Betting the house on it — How one of our programmes got into gambling (Its sprints 😊)

Ben Mancini
Feb 5 · 5 min read

Across all of our development teams we want to create an environment of experimentation. This means trying new ways of working, adopting a technique we may have seen outside of Redgate or considering a different technical practice to make the way we work more efficient.

In late 2019 I and a few of the other Prod Dev team members visited Manchester to speak to the Co-Op digital and BBC Digital teams. Along with seeing Peter Crouch walk into the BBC Sport office and bumping into the presenters of CBeebies in Costa (Andy really is as tall as he looks on TV) we got a chance to sit down with both of these companies to share how we and they work. We covered a number of areas from making really effective OKRs (Objectives and Key Results) to the role of architects.

One of the things that I took away from the Co-Op development teams is how they encouraged their teams to show progress against their OKRs. In the past at Redgate we’ve sometimes struggled to create OKRs that stuck with a team that didn’t require very laggy metrics or long running OKRs that ended up being more of a KPI. The way the teams at Co-Op and the BBC give a sense of progression against their OKRs was by adopting sprint bets for every team.

So what are sprint bets?

Exactly as they sound. It’s a collaborative agreement between the team doing the work on why they think the work they are about to do will progress their OKRs. This isn’t to be confused with sprint goals which are more focused on the specific work or feature. Instead the bet is more concerned with the outcome of the work — the crux of why we adopted OKRs 3 years ago, i.e driving outcomes over outputs.

What did we do in our programme?

We experimented with sprint bets in one of the dev teams first as part of their typical sprint planning sessions. At first this proved tricky to differentiate from a sprint goal but in time the team got better and better at it. To the point that one of the other teams adopted the same practice, and then the final team in the programme.

So in each sprint planning session the team would sit down and plan their sprint, agree the sprint goal but also add in a sprint bet. We also built an experiment around the adoption of sprint bets to detail what we were doing and the potential outcomes (Both positive and negative)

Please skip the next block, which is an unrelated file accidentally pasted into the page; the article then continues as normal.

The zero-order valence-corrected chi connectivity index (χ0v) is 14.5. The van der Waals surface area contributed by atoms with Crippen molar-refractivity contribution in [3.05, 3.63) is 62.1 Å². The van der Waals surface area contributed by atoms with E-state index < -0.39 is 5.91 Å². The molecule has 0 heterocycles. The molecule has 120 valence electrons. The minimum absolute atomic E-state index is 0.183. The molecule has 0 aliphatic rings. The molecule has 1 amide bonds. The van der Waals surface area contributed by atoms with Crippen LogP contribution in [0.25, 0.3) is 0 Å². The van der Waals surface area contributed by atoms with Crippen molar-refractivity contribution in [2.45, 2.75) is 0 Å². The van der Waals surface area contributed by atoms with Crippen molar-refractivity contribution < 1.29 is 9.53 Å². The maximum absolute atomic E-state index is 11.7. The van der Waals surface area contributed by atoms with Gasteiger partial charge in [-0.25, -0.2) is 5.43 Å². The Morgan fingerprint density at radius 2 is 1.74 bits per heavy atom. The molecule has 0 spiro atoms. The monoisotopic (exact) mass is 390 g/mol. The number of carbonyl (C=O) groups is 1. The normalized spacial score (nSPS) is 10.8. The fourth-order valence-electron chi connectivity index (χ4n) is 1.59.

What did these look like?

An example is in the picture but other bets the teams adopted included: -

  • Releasing static data support for one of our products would increase usage — the result was a growth in reoccurring usage of the tool due to the new functionality being built
  • Researching Git support for one of our products will increase our confidence that this is the right thing to build — the result was that our hypotheses was confirmed and the team then built the feature
  • Releasing GIT support will unblock our users from adopting an extension on one of our products and increase reoccurring usage of the tool — it did with usage now steadily climbing

Has it helped?

In two of our teams this definitely had a positive effect. Both teams were able to demonstrate how the small steps being taken in individual sprints were contributing (Even in small ways) to our OKRs progressing. Other positive practices came off the back of this experiment as well, including the adoption of Grafana to display dashboards for the teams OKRs and the sprint bets we were adopting.

Due to the adoption of Grafana for the teams bets and OKRs other teams in the department quickly adopted the same method.

In the third team the bets were tried and although initially the team continued with them they were found to be too similar to the sprint goals the team had in place. This alongside the fact that the team in question are in a very early adopter phase for their product (Including an EAP phase) meant the team didn’t find them as useful.

Where do we go next?

Whilst this experiment has certainly been a success for 2 of our 3 teams we don’t want to stop there. We’d love to see other teams trial this approach. Particularly those teams that have found it difficult in the past to quantify how the work we do right now has an impact on moving our OKRs.

We also want to spend some more time thinking about the value of the bets we make. Much like the high rollers in the casinos we want to start having a level of confidence in the bets we make for the work having a positive influence on an OKR. This means our next experiment will be all about how confident we are that the bet will make a positive change on an OKR. We will literally be betting the house on some of our bets to see where it takes us in the hope that the saying ‘The house always wins’ won’t be true!

We’ll provide another update on how this has gone in the next few months but in the meantime if you are interested in trying this in your own team, contact us at proddev@red-gate.com or drop a message here.

Ingeniously Simple

Ben Mancini

Written by

Development Manager @ Redgate, Agile Coach, ex — Programme Manager. Lover of all things agile. Founder of Cambridge Agile Exchange.

Ingeniously Simple

How Redgate build ingeniously simple products, from inception to delivery.

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